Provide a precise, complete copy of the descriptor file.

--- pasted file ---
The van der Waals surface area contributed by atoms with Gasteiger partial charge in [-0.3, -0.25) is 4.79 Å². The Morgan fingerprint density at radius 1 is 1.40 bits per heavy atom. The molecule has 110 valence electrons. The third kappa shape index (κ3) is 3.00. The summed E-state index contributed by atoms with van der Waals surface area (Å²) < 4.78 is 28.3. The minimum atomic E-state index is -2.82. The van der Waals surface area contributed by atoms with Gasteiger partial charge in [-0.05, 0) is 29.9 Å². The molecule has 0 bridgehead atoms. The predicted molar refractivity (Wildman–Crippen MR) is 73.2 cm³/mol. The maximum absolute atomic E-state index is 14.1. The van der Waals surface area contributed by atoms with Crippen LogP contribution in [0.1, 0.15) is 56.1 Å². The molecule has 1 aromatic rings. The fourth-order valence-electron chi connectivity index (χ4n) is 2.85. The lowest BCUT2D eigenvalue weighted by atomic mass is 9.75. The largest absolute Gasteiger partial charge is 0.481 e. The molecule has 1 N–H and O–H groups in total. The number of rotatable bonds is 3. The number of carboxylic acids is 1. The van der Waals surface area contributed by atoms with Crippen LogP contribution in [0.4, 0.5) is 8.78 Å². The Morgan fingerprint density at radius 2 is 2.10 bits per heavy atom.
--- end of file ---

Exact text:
The van der Waals surface area contributed by atoms with Gasteiger partial charge in [-0.3, -0.25) is 4.79 Å². The Morgan fingerprint density at radius 1 is 1.40 bits per heavy atom. The molecule has 110 valence electrons. The third kappa shape index (κ3) is 3.00. The summed E-state index contributed by atoms with van der Waals surface area (Å²) < 4.78 is 28.3. The minimum atomic E-state index is -2.82. The van der Waals surface area contributed by atoms with Gasteiger partial charge in [-0.05, 0) is 29.9 Å². The molecule has 0 bridgehead atoms. The predicted molar refractivity (Wildman–Crippen MR) is 73.2 cm³/mol. The maximum absolute atomic E-state index is 14.1. The van der Waals surface area contributed by atoms with Crippen LogP contribution in [0.1, 0.15) is 56.1 Å². The molecule has 1 aromatic rings. The fourth-order valence-electron chi connectivity index (χ4n) is 2.85. The lowest BCUT2D eigenvalue weighted by atomic mass is 9.75. The largest absolute Gasteiger partial charge is 0.481 e. The molecule has 1 N–H and O–H groups in total. The number of rotatable bonds is 3. The number of carboxylic acids is 1. The van der Waals surface area contributed by atoms with Crippen LogP contribution in [0.4, 0.5) is 8.78 Å². The Morgan fingerprint density at radius 2 is 2.10 bits per heavy atom.